By Ramesh Jaura
BERLIN (IDN) – German chancellor Angela Merkel and UN Secretary-General António Guterres have accentuated that any coronavirus recovery programme should have a clear focus on climate targets and rebuilding “our world for the better”. They were addressing a two-day video conference in Berlin co-organised by Germany and Britain, the latter as the presidency of UN Climate Conference (COP 26).
Scheduled for November, COP26 will take place in 2021 because of COVID-19. In response to the coronavirus crisis, Germany and Britain put the focus of the conference – officially known as the ‘Petersberg Climate Dialogue’ – on “sustainable recovery”.
Accordingly, Chancellor Merkel strongly pleaded for raising the European Union’s 2030 climate target to between 50 and 55 per cent. She said the European Commission had mapped the path to greenhouse gas neutrality by 2050 with the Green Deal. “We know it is going to be a long road and that is why I welcome the interim target proposal for the European Union to reduce emissions by 50 to 55 per cent by 2030 over 1990 levels.”
Merkel emphasised the need for a comprehensive package of measures, including investments in climate-friendly infrastructures and appropriate CO2 pricing. She welcomed “the planned expansion of the EU emissions trade [EU ETS] to additional sectors”. She appealed to as many countries around the world as possible to invest in CO2 pricing. Broad participation “is the best way to prevent distortion of competition”.
“As we plan our recovery from the coronavirus pandemic, we have a profound opportunity to steer our world on a more sustainable and inclusive path – a path that tackles climate change, protects the environment, reverses biodiversity loss and ensures the long-term health and security of humankind,” said UN Secretary-General António Guterres.
Guterres encouraged the EU to “continue showing global leadership by presenting, by the end of the year, a Nationally Determined Contribution [NDC] in line with its commitment to become the first climate-neutral continent by 2050”. Besides, Guterres called on all G20 member states to commit to carbon neutrality by 2050 as they are responsible for 80 per cent of global emissions.
Both Merkel and Guterres were referring to the European Commission President Ursula von der Leyen’s announcement in 2019 of the framework of an ambitious and comprehensive economic plan to make the continent climate neutral by 2050. This target has sparked hopes that the EU and Germany would avail of their pivotal roles to drive global climate ambition this year.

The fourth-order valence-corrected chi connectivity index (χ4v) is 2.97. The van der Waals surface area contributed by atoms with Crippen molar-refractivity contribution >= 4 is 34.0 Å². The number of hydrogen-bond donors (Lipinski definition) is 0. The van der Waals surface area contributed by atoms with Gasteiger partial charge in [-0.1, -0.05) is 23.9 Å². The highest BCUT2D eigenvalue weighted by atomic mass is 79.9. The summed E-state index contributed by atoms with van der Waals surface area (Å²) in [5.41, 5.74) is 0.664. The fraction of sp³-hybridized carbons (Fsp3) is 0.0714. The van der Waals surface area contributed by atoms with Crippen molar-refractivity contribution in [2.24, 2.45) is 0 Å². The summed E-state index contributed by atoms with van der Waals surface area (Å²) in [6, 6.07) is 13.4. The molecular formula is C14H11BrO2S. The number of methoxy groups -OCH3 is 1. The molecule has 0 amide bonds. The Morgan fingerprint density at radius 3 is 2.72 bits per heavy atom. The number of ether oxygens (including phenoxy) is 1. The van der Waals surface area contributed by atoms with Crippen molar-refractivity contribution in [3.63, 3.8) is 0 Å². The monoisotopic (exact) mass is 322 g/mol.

This year’s Petersberg Climate Dialogue, 11th in the series, organised by the German government and in Berlin’s city centre, is seen as a critical milestone in preparation for the next UN climate conference. Though COP26 in Glasgow will take place in 2021, the high-level ministerial talks on April 27-28 provided an opportunity to mobilise political support for more ambitious climate action.
Ministers of 30 states met online to debate how countries can proceed in this regard despite the postponement of the Glasgow climate conference. Under the Paris Climate Agreement, many countries are supposed to raise their NDCs by the end of 2020, and the coronavirus crisis has intensified worries that some governments could show a lack of ambition.
Among the countries whose ministers contributed to discussions in the video conference were: Bhutan, Chile, China, Colombia, Costa Rica, Croatia, Egypt, Finland, France, Gabon, India, Indonesia, Italy, Japan, Republic of Korea, Marshall Islands, Mexico, New Zealand, Norway, Poland, Rwanda, Russia, Spain, Switzerland, and the United Arab Emirates.
Among the intergovernmental organisations joining the exchange of views were: the UN Climate Change (UNFCCC), OECD, Renewable Energy Agency, UNDP, and IMF. Non-state actors were from the Greenpeace International, ICLEI, and the World Resources Institute.